Through a combination of the dedication and skills of all those involved in both phases of the restoration the vault is now once again safe and secure. It is also glorious to behold, with the poulticed and repaired stone ribs still essentially as they were built in c.1200, and the reconstructed and unrendered chalk webs probably closer in appearance to the originals now than for many years past.

The New Carved Boss

To mark the completion of the restoration of the vault a new Boss was commissioned. This is the architectural name for the 'keystone' which locks the 'ribs' of the vault at their point of intersection. Such stones can be left uncarved, but in most great medieval churches they were decorated with images drawn from the life of the Church and of the world around them. Of the three vault bosses at St Mary's two have foliage decoration, while that in the centre was formerly smaller and quite plain. This has now been replaced with a carving which reflects the church's dedication and history, and at the same time crowns the work of restoration, and carries the date '2005'.

This new boss incorporates a floral border in keeping with the style of the two medieval bosses, but now featuring intertwined roses and lilies. Both flowers are associated with the Blessed Virgin Mary (to whom the Church is dedicated) in Christian iconography. For example, in paintings of the Annunciation (the visit of the angel Gabriel to Mary to announce that she was to be the mother of the Saviour) lilies are almost always present, while Mary is herself often described as the 'mystic Rose', as in the hymn Crown him with many crowns.

Through their association with Mary these flowers also put us in mind of the birth of our Lord Jesus Christ at Christmas, and lilies are used to decorate churches in honour of his Resurrection at Easter, as well. Within the floral border there is a simple representation of a boat, inspired by the image on the reverse side of the medieval Borough Seal of New Shoreham. As the Norman French/Latin title St Mary de Haura reminds us, St Mary's has always been the 'harbour' church, and there is a very long history of shipping and shipbuilding in the parish. The boat is also an ancient symbol for the Christian Church, and so puts us in mind of all the worship and witness carried out in this place during the past nine centuries.

We are very fortunate that Joslins were able to secure the services of Mr Bil Brown of Oxford to carve the new boss. His work can be seen at many notable buildings, including Blenheim Palace, Waddesdon Manor, and Windsor Castle; the Globe Theatre and the Stock Exchange in London; Christ Church Cathedral, Lincoln College and Magdalen College in Oxford; and Chichester Cathedral.

In commissioning the boss we had the support of the Chancellor of the Diocese of Chichester, the Council for the Care of Churches, English Heritage and the Society for the Protection of Ancient Buildings. The boss has been donated in memory of the late Mrs Joyce Andrews, mother of the Church's Architect.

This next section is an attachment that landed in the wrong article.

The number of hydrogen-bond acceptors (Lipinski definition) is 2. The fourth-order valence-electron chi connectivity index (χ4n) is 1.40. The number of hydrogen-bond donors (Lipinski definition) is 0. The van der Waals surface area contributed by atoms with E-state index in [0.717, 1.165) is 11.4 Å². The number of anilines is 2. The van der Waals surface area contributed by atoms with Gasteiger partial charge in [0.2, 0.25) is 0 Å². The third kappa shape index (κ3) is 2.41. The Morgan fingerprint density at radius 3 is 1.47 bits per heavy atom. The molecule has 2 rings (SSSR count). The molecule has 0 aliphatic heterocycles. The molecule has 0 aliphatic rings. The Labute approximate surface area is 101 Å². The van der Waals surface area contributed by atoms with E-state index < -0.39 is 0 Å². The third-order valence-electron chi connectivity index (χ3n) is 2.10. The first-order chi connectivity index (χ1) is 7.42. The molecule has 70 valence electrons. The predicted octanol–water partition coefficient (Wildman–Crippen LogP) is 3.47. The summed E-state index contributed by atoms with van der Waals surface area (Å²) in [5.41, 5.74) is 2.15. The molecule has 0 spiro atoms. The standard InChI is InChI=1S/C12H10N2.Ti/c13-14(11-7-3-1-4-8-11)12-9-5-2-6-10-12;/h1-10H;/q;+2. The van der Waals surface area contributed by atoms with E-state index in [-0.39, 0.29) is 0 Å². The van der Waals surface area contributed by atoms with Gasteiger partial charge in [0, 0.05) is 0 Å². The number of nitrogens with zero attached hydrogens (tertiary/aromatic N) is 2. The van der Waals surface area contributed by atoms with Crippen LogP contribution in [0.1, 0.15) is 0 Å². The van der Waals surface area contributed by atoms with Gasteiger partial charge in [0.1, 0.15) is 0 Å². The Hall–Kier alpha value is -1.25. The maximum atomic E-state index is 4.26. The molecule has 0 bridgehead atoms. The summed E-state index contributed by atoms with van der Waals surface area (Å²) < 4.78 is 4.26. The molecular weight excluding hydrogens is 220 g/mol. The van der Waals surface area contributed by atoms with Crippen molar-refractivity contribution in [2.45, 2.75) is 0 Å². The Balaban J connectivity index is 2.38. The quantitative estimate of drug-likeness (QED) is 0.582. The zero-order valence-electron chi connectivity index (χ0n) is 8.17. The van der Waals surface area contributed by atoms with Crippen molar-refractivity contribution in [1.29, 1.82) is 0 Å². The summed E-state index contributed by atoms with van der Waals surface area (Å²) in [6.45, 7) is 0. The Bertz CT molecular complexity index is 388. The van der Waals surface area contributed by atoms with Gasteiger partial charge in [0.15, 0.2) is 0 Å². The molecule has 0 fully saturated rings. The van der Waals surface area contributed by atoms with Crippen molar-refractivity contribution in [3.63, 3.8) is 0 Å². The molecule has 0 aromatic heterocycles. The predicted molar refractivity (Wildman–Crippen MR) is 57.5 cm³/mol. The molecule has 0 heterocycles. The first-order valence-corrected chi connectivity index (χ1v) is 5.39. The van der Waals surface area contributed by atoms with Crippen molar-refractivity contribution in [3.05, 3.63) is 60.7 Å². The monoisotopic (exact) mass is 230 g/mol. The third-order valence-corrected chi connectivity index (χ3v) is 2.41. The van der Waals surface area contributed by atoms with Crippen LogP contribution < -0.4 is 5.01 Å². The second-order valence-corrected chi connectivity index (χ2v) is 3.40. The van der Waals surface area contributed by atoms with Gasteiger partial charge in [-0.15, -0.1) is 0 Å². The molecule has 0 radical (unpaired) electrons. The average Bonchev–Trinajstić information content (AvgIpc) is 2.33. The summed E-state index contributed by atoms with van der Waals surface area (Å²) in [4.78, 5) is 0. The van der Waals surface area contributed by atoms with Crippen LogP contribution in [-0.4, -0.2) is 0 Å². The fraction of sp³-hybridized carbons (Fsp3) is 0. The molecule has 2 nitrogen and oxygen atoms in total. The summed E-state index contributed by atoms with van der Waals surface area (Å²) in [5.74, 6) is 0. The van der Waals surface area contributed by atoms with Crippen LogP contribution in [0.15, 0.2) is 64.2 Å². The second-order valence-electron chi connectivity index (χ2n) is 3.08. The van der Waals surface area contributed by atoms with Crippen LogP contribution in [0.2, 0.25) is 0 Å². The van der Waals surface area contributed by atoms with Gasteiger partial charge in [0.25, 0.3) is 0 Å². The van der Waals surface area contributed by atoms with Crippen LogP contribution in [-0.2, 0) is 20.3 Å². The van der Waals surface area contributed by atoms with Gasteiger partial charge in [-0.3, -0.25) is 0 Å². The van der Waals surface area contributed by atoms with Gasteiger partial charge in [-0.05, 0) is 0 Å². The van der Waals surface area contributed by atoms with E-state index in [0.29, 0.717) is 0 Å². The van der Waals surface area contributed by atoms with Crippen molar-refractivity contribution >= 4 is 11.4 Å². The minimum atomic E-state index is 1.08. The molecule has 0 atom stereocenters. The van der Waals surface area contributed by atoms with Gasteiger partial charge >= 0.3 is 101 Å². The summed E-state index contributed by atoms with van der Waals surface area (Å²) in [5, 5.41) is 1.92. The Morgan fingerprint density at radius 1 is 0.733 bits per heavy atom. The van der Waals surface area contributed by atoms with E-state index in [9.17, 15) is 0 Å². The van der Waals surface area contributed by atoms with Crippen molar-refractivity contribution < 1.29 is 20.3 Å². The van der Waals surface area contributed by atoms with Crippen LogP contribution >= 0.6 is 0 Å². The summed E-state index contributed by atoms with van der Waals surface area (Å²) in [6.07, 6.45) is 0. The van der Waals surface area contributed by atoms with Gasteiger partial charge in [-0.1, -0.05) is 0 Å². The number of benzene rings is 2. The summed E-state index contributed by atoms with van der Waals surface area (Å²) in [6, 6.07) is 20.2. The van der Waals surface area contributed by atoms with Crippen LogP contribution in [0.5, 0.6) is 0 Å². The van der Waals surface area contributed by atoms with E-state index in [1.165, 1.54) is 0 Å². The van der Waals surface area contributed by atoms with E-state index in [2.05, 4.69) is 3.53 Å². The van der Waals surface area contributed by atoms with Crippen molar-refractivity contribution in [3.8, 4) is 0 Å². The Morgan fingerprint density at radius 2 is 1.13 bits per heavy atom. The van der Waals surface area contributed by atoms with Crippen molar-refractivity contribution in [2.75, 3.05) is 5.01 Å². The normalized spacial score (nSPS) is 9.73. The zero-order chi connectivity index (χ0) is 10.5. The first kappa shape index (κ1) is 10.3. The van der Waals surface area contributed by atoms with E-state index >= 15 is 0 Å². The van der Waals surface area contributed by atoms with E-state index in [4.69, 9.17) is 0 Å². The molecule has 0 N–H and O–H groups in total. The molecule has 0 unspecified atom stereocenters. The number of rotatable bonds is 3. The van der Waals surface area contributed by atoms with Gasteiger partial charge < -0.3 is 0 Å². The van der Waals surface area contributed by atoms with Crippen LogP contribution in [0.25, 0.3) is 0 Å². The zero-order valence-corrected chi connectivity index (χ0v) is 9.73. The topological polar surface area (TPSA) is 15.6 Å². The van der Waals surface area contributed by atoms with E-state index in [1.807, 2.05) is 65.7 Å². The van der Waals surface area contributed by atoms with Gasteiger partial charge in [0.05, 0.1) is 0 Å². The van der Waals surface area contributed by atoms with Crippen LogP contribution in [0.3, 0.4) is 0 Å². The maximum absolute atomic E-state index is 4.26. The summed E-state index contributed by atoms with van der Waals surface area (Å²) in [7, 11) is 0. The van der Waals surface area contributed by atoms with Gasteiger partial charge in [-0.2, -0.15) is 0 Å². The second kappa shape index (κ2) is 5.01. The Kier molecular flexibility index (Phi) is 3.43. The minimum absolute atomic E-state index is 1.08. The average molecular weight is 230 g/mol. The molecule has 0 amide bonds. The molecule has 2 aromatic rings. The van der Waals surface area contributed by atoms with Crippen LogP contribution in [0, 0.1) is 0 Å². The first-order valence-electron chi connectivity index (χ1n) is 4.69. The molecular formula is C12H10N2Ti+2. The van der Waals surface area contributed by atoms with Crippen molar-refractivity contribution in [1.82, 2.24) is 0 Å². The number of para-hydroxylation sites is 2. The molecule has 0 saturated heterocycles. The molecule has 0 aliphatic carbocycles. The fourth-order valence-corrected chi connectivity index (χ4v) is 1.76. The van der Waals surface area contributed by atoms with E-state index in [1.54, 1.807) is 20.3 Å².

The Wheel Window and Carved Capital

During Phase 2 of the Vault Restoration the Wheel Window which lights the roof-space above the vault was removed so as to enable the stonemasons to gain entrance to this area from the external scaffolding erected at the east end of the church. The masonry of the Wheel Window, a notable feature of St Mary's as seen from East Street, was badly decayed, and so Joslins skilfully reconstructed it, faithfully reproducing the design of the stonework they had removed. At the same time, they also replaced the carved capital of a column close to the vestries at the 'crossing', which had completely disintegrated in recent years.

Funding the Work

Phase 1 of the Vault Restoration, costing some £200,000, was paid for entirely by the Friends of St Mary's Church. The Friends also made a substantial contribution to Phase 2, but 56% of the Funding for this phase (£257,000) was provided by English Heritage/the Heritage Lottery Fund. Other grants came from the Historic Churches Preservation Trust, the Sussex Historic Churches Trust, the Alan Evans Memorial Trust, the Chase Charity, the Garfield Weston Foundation, the Lesley David Trust, St Mary of the Harbour Lodge, Shoreham & Southwick Round Table and Sir Richard Sutton's Settled Estates, and also from smaller trusts and local businesses. In addition, many individuals contributed to the cost of the work, by supporting fund-raising events, or by means of donations, or by 'sponsoring' the new chalk blocks which have been placed in the vault, in return for which they received a certificate and made an entry in a book which will be kept for posterity.

Text: Revd Victor Standing (Vicar, 2001–11)

Photos: Richard Andrews/Shaun Hester/

Giles Standing

Chancel vault before restoration

Chancel vault before restoration

King of Prussia Gold Medal award ceremony

Richard Andrews (Church Architect), with Prince
Nicholas von Preussen, and the Revd Victor Standing,
at the King of Prussia Gold Medal award ceremony
in London, November 2006

Demolishing the thin vault webs

Laying squared chalk bricks, from above

Finishing chalk brickwork, from above

New carved boss in vault

New carved boss in vault, showing boat and flowers

Reconstructed wheel window

Reconstructed wheel window

New carved capital

New carved capital at the crossing

Chancel vault restored

Chancel vault after restoration